Slightly lower grades for online ease? Sure.
Some students willing to pay the price, study suggests
Some undergraduate students may be willing to accept slightly lower grades in exchange for easier scheduling, researchers concluded during a study of undergraduate performance in one online course. Results of their study were recently published in the journal Communications Earth & Environment Nature.
The research comes two years after educational institutions at all levels, around the world, began wrestling with how to provide the best possible education amid the dangers of the COVID-19 pandemic. “The issue has become whether the convenience and safety of online instruction outweighs the possibility of inferior learning outcomes for today’s undergraduates,” wrote Arnold J. Bloom, a distinguished professor in the Department of Plant Sciences. He wrote the paper together with Sattik Ghosh and Stephanie Pulford, of the UC Davis Center for Educational Effectiveness, with Bloom as the senior author.
Distance learning has been used since at least the 1850s, but has been long criticized for being inferior to in-person studies. Seizing the opportunity presented by the pandemic, Bloom and team analyzed the grades of 1,790 undergraduates taking an introductory course on climate change.
“Doom and Gloom with Bloom in the Zoom Room” is the affectionate name Bloom dubbed his course. He had been teaching it both online and face-to-face since 2013. When looking at all students’ grades before and during the pandemic, the Bloom team found no significant difference between the two time periods. However, the team discovered that students taking the online version earned grades 2 percent lower, on a scale of 0 to 100, than their peers taking face-to-face courses.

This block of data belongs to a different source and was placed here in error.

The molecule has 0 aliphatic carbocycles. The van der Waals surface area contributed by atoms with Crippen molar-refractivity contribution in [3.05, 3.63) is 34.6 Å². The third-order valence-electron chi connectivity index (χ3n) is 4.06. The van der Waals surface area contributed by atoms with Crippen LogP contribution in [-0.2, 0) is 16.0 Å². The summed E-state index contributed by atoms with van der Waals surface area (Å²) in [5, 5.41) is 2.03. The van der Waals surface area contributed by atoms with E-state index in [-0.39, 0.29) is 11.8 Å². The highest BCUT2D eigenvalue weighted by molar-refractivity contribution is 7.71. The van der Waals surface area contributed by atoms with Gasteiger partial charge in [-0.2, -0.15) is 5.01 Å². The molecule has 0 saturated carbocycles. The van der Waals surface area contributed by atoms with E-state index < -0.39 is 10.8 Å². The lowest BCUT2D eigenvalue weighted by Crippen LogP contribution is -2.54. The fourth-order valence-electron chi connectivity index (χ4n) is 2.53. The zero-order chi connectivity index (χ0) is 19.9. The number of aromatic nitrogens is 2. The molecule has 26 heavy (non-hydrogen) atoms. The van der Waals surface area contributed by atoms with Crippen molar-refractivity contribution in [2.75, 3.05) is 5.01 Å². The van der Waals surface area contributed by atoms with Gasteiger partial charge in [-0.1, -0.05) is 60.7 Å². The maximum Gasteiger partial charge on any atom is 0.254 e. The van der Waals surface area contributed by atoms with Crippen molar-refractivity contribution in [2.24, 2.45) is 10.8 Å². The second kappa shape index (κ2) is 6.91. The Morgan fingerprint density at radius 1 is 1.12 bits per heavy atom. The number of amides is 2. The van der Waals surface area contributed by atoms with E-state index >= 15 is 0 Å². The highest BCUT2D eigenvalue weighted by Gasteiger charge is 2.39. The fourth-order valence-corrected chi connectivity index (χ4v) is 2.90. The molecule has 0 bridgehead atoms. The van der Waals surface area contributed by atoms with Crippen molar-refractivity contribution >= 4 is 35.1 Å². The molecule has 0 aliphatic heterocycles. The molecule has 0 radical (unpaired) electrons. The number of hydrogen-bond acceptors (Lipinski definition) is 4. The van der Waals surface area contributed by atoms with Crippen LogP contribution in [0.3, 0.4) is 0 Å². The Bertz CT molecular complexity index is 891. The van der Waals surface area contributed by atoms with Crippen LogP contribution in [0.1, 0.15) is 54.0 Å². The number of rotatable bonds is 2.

Choice played a role: Students self-identifying as women, humanities majors or in their senior year were more likely to enroll in the online version of the course when they had the opportunity. They and some other groups of students – including students from minorities underrepresented in the sciences – performed less-well than students taking the course in-person. That relatively small trade-off may be attractive to people with family responsibilities, employment constraints and scheduling difficulties, the team speculated.
Significantly, students also performed less-well when they skipped the online discussion sections, the team found, perhaps explaining lower grades on the writing assignments and exams.
“The convenience of the online course – it required only one synchronous, online meeting per week versus three synchronous, on campus meetings per week – might be worth this small penalty,” the researchers concluded.
Course part of a national climate education effort
Bloom originally created the multi-disciplinary, introductory course in response to a call by the National Science Foundation to develop web-based resources for teaching undergrads about climate change. Learn more about "Creating a Learning Community for Solutions to Climate Change.”
All elements of the course are available for free at https://www.climatechangecourse.org, including a free multi-media textbook at https://indd.adobe.com/view/7eafc24d-9151-4493-85d2-cb3f2e5a2a51 that is updated regularly.
Findings presented in video
Watch a video presentation of Bloom’s findings in his Wednesday Seminar recorded June 1, 2022. The results are presented about half-way through the video.
Trina Kleist, (530) 754-6148 or (530) 601-6846.